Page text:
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  • Writer's pictureJai Jind

Communication and Christianity

Communication is an interdisciplinary enterprise. It converses with various social sciences, including linguistics, psychology, and sociology--academic domains that span the spectrum of both subjective and objective presuppositions. While Christianity enjoys some compatibility in conversation with these disciplines, the worldviews through which they are taught often challenge traditional church theology. For example, social science leaders like Carl Jung and Jordan Peterson interpret Christianity through worldviews that undermine the foundation on which it stands, subordinating Scripture to science in what seems like a friendly attempt to wed academic discipline to religious heritage. This is common practice among mainline denominations, who readily embrace the spirit of the age with little regard for traditional theology.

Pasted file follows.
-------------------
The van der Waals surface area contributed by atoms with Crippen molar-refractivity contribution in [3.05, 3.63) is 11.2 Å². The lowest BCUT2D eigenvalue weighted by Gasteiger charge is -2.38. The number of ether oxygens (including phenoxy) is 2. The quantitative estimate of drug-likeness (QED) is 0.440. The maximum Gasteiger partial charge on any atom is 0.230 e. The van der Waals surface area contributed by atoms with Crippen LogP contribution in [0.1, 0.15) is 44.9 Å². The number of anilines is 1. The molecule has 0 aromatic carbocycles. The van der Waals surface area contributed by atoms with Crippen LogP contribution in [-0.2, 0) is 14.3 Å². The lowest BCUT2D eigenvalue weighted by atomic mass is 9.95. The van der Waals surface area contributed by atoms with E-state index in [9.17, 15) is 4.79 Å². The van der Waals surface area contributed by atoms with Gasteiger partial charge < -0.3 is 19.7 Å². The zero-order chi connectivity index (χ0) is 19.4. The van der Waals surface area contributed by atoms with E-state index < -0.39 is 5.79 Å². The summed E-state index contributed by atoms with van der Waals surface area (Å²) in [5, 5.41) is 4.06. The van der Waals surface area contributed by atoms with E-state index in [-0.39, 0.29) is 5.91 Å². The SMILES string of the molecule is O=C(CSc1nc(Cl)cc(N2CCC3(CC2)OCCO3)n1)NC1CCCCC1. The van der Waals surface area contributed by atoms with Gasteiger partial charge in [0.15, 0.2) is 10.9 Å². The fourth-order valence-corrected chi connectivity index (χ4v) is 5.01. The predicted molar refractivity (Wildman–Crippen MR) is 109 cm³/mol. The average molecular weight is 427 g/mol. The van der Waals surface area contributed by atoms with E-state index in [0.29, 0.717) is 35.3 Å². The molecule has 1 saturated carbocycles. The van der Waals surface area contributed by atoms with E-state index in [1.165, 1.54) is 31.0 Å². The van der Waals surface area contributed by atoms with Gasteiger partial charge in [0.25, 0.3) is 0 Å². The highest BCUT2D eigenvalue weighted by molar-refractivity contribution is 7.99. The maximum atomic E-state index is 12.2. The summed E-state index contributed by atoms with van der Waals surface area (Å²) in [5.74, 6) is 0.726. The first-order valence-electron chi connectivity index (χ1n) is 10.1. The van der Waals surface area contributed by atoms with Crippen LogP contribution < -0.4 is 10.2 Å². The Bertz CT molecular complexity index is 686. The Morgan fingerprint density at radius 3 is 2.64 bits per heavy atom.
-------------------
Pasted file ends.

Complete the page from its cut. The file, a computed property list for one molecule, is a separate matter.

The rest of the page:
This self-defeating approach to Christianity--and epistemology in general--is critiqued by Lewis and Tinder who expose the fallacy of people who borrow from the worldviews they attack in order to justify their own (Epperson and Hall 164; 82). Lewis, in contending with the "subjectivity" of the twentieth century's encroaching post-modernist movement, comments on the futility of asserting nihilistic claims as true from worldviews that assert there is no truth (Epperson and Hall 163-64). Tinder considers this on a societal level, where social cohesion might break down in light of the irreconcilable differences their worldviews present (Epperson and Hall 182). Nevertheless, irrespective of people's difference of opinion and politics, the fact that everybody appeals to some transcendent standard of justice betrays its very existence--of which there is no escape. 

Works Cited

Lewis, C.S. "The Poison of Subjectivism." Encounters: Readings for Advanced Composition. Ed. William Epperson and Mark Hall. Dubuque, IA: Kendall/Hunt, 2013. Print. 163-171.

Tinder, Glenn. “Can We Be Good Without God?” Encounters: Readings for Advanced Composition.  Ed. William Epperson and Mark Hall. Dubuque, IA: Kendall/Hunt, 2013. Print. 173-188

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